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Unformatted text preview: ques of reinforced-concrete construction were also widely applied in the erection in Tokyo and other great
cities of large plant- and office-type buildings.
The earliest Western-style buildings erected during the Meiji period
—in a conglomeration of modes, including Gothic, Renaissance, and
Baroque—were actually designed by foreign architects, such as the
Englishman Josiah Condor, who arrived in Japan in 1877. Among the
buildings done by Condor were the National Museum at Ueno Park and
the Rokumeikan (Deer Cry Mansion) which, as noted in Chapter 9, became a symbol of what many regarded as the over-Westernization of
Japan in the late nineteenth century. Condor taught at the Tokyo Technical College (which later became the Department of Architecture at
Tokyo University) and greatly influenced many of the young Japanese
architects who rose to prominence in the late Meiji period. But, as one
scholar has put it, the Japanese architects of this age used “only the techniques and external forms of the industrial civilization of the West, without understanding its spiritual background. Consequently it was quite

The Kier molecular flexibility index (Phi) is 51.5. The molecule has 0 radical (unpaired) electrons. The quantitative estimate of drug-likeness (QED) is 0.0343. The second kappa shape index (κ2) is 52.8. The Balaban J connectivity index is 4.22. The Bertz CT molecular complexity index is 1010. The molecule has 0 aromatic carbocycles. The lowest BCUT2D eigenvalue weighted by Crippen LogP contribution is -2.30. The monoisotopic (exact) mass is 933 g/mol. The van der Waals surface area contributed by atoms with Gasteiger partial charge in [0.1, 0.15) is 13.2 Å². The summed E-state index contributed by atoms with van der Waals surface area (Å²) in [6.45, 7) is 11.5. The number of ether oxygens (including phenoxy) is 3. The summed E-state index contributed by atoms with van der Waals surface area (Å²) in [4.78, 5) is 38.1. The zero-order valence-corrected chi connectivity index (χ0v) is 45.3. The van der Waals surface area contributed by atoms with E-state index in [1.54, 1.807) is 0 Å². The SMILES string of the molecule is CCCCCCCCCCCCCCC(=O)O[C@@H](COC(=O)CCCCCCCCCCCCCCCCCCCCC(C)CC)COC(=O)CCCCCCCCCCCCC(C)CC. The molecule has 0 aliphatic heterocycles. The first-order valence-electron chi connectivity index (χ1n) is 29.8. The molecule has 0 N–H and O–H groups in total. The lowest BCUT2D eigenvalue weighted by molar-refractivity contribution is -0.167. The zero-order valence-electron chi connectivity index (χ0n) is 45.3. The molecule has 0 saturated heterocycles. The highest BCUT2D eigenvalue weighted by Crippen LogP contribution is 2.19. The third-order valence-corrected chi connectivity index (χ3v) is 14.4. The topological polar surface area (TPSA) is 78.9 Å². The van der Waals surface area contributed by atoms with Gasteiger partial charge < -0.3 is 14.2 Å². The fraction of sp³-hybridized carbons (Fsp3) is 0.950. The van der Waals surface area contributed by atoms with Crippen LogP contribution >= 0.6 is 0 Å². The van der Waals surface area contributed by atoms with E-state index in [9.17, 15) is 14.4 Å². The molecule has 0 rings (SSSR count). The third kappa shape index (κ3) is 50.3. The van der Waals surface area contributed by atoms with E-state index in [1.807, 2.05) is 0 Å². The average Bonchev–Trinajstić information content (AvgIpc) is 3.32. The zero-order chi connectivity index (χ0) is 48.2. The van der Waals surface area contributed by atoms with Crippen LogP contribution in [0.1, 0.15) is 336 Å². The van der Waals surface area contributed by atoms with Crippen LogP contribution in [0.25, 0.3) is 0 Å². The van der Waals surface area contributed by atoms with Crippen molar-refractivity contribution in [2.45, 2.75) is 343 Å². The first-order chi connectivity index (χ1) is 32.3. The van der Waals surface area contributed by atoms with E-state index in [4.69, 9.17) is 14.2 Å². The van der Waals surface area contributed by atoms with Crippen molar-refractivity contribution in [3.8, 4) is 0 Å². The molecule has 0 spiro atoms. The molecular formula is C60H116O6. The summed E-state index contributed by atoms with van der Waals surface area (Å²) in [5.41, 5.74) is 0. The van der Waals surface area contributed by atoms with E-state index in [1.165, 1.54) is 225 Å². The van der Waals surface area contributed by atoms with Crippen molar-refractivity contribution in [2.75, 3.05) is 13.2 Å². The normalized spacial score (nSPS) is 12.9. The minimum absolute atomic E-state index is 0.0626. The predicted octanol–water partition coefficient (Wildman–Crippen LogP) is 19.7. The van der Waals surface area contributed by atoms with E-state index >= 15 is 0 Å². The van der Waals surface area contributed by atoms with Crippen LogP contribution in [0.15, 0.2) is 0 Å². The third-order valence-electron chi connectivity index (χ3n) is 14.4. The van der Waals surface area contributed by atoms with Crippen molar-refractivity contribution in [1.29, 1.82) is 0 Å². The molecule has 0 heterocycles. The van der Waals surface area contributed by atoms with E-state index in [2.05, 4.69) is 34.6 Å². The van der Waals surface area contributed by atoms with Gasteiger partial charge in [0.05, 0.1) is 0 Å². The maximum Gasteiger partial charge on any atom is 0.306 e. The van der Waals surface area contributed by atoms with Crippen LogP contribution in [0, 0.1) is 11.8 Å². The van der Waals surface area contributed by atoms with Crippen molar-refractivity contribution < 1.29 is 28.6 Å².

natural that they placed more stress on the engineering side in adopting
Occidental customs.”27 In addition, the engineering side of architecture
was also stressed because of the importance attached by the Japanese
government to structural design for the purpose of protection against
It was not until the second decade of the twentieth century—at the
same time as the modernist movement in Western architecture commenced—that Japanese architects began to display a more sophisticated
and discerning attitude toward the problems and potentialities of modern building construction. Stimulated by the ideas of Walter Gropius, Le
Corbusier, and others from the West, they were given new opportunities
through increased building demand resulting from the economic boom
that, as noted in the preceding chapter, Japan enjoyed when the European powers withdrew from competition for Far Eastern markets during
World War I. Among the questions Japanese architects began to grapple Culture in the Present Age 327 with in this period were the relationship between function and decoration (functionalism was then much in vogue in Europe), how mat...
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This note was uploaded on 02/08/2013 for the course ANTH 142 taught by Professor Hans during the Spring '13 term at The University of British Columbia.
- Spring '13